The high demand of water resources for irrigation purposes is the cause of significant water quantity and quality problems in Mediterranean countries. The reliance of the Water Framework Directive on water pricing may fail in these countries, since water pricing is quite complex to implement in irrigated agriculture, efficiency of water pricing is questionable, and its political acceptability remains to be seen. This calls for alternative Directive instruments, such as the re-allocation of water from off-stream use by agricultural, urban and industrial users to environmental uses both in aquifers and streams, and also in the coastal wetlands. Pollution control instruments such as ambient quality standards and pollution emission limits are also needed. The heated policy debate that has been taking place in Spain over ways to solve water scarcity and resource degradation highlights the difficulties involved in achieving sustainable management of water resources, because of the conflicting interests of diverse stakeholders, such as regions, economic sectors and political and environmental groups. This study presents empirical results on the assessment of alternatives to overcome water scarcity in south-eastern Spain, and also a ranking of abatement measures for agricultural pollution control. These empirical results question water pricing as an efficient or even feasible instrument to allocate irrigation water or to curb pollution. Government water authorities, environmental NGOs and international organisations should look carefully at the implications of sound empirical research that takes into account the underlying biophysical processes and the complex spatial, dynamic and social issues involved in the design of water policies. Water and pollution markets, while difficult to implement, appear to be a much more efficient and feasible policy approach than water pricing. Even the current command and control water policies that most countries have in place seem to be more appropriate for irrigation management than water pricing.
  • Assessing the Feasibility of Water Quality Trading to Address Agricultural Sources of Pollution in Canada
    This paper reports on a study exploring the feasibility of water quality trading to address pollution from agricultural non-point sources in Canada and the potential role of Agriculture and Agri-Food Canada in such initiatives. The paper provides brief background material on water quality trading and presents the main findings organised around biogeochemical considerations, regulatory/policy considerations, and key design aspects of trading programmes, including roles of stakeholders and government. Preliminary findings indicate that there are no strong legal or regulatory barriers at the provincial or federal level to the development of trading systems in Canada.
  • Nutrient Trading
    The over-enrichment of rivers and estuaries by excessive levels of nutrients, such as nitrogen and phosphorus, is a persistent and growing water quality problem around the world. Even though there have been significant improvements in water quality, most of these improvements have resulted from regulating point sources – industrial and municipal wastewater treatment facilities; today the predominant source of nutrients is non-point sources, especially agricultural and urban runoff. Innovative solutions are needed to provide incentives for non-point sources, whose nutrient discharges are difficult to regulate, to reduce their nutrient contributions. One such solution is nutrient trading. Trading involves setting a goal for the total amount of nutrients entering streams and rivers within a watershed and allowing sources, both point and non-point, to trade nutrient reduction credits in order to meet the local and regional water quality goals. Nutrient trading is being explored and implemented as a viable mechanism to reduce nutrient pollution in a number of areas in the U.S. and internationally. To facilitate the establishment of these markets, we have developed an on-line marketplace, NutrientNet, for point and non-point sources to estimate their nutrient loads and achievable reductions, and provide a marketplace for trades to occur and a registry that allows trades to be tracked.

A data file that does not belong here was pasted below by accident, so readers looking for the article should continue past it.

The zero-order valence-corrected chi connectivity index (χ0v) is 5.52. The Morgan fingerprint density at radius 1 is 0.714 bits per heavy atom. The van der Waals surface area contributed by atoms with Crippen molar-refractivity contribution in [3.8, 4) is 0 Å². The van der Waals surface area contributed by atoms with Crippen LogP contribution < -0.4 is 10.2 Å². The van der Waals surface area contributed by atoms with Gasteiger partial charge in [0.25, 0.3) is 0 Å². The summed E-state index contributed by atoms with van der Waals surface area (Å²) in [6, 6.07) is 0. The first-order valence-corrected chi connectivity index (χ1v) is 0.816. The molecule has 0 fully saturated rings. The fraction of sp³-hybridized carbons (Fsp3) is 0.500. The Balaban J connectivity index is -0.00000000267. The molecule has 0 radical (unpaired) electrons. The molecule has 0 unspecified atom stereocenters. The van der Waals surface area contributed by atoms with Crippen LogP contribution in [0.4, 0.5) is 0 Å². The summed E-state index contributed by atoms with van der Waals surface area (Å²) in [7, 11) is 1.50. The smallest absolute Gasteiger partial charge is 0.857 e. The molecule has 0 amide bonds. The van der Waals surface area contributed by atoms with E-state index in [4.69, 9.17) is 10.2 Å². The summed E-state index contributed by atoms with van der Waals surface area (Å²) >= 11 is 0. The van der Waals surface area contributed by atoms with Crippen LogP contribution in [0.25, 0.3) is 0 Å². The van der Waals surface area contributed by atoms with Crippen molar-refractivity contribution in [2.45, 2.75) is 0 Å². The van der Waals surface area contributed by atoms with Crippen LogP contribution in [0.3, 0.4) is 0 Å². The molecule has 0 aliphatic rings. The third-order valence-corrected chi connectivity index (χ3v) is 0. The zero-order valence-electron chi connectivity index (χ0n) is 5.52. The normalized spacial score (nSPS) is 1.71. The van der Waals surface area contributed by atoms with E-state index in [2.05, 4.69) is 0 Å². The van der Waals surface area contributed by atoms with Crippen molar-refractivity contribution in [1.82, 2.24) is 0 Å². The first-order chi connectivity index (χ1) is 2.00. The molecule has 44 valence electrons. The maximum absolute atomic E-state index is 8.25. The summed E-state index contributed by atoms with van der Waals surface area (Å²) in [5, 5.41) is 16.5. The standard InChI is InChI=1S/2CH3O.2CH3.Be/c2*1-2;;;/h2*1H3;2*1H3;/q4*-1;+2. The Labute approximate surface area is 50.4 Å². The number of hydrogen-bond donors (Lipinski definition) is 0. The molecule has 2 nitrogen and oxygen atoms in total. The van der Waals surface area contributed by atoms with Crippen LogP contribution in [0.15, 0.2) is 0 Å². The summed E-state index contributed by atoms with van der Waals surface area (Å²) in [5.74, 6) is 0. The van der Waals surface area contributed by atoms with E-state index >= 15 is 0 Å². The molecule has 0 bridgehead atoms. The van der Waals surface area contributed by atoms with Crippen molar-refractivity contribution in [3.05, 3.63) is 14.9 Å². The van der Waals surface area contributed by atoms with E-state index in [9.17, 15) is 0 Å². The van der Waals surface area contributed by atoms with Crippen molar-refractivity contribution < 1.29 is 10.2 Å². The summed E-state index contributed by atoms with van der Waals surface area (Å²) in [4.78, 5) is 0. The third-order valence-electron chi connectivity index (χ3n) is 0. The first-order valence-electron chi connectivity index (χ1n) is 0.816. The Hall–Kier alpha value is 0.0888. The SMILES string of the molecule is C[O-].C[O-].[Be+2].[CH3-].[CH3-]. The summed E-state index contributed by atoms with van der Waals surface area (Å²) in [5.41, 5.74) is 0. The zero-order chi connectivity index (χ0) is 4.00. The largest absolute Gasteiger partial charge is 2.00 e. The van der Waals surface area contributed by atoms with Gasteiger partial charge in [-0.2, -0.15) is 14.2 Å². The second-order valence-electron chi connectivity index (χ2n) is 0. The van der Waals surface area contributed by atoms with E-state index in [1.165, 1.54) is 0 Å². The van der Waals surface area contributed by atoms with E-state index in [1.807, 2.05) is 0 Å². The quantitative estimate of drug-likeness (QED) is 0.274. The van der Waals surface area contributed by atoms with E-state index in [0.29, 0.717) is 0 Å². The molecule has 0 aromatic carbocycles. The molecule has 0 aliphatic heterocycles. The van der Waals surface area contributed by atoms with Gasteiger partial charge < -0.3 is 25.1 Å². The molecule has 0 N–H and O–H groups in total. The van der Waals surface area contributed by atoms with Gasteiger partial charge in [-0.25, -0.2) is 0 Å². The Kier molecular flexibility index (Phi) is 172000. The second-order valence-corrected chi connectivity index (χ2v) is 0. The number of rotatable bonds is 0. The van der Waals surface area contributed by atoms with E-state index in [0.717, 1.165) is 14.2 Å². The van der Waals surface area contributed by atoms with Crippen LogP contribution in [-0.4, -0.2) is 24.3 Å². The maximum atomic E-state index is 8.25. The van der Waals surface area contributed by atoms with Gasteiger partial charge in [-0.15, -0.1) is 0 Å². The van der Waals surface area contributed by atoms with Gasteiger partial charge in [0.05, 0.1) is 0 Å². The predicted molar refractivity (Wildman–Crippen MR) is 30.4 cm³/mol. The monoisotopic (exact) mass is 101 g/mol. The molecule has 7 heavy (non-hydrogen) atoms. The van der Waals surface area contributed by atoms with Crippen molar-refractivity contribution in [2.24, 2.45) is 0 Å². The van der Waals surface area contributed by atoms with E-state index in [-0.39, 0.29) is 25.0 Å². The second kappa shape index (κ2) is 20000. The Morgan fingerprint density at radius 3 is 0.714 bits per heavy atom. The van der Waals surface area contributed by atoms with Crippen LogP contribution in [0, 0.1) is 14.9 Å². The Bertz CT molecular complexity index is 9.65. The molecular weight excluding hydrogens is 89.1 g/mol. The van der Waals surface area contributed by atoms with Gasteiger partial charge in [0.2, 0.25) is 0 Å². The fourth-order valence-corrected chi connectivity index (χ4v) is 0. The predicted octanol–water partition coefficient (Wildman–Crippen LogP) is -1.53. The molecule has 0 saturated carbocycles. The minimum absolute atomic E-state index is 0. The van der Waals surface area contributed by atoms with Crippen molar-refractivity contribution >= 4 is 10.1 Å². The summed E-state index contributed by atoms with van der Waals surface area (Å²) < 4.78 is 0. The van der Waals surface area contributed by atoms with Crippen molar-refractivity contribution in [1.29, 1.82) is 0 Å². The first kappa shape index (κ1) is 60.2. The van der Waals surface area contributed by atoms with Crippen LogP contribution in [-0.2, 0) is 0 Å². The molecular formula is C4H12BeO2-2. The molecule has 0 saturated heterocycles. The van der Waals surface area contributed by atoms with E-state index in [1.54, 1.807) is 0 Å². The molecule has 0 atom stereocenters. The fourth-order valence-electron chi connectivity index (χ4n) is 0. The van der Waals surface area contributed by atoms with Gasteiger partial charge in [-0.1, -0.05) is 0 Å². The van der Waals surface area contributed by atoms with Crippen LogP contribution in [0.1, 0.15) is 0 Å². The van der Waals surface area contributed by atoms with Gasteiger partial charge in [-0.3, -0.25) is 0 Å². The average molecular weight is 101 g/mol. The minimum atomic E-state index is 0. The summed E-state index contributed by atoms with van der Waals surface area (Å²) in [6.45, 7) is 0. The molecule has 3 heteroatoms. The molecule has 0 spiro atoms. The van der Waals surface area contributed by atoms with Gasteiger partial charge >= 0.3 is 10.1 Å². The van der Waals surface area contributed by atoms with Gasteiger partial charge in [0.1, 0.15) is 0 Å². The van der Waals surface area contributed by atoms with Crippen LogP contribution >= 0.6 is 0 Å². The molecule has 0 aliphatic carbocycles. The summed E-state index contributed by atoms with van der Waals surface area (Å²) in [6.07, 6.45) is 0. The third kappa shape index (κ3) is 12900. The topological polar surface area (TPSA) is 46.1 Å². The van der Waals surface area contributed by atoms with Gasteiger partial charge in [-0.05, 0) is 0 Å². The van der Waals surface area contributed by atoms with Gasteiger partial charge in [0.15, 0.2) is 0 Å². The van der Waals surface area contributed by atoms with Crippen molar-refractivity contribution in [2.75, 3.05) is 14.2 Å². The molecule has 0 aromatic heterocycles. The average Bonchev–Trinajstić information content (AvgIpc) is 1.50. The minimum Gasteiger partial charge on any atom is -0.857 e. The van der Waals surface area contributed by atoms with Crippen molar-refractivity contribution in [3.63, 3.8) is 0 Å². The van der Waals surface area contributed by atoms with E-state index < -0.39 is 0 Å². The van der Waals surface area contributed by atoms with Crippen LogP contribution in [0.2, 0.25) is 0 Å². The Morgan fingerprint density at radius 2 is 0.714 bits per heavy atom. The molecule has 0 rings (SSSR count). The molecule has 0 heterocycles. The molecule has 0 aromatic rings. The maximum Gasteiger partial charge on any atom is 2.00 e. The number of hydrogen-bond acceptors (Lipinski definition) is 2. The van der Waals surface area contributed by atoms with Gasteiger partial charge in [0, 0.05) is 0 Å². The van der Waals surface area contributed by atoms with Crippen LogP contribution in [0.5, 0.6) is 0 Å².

• Can Water Allocation Buy-back Schemes be Equitable for Impacted Communities?
    Some communities are being impacted by reductions in the access to water resources through market place water trade or through statutory water planning processes. This is often complicated by emotional issues as water moves from agriculture to the industrial or urban sectors or to the environment. Popular wisdom suggests that structural adjustment will occur if water allocations are purchased, and while this might adequately compensate the holder of the water licence, does it adequately deal with the broader community impacts?
  • China's Agricultural Water Policy Reforms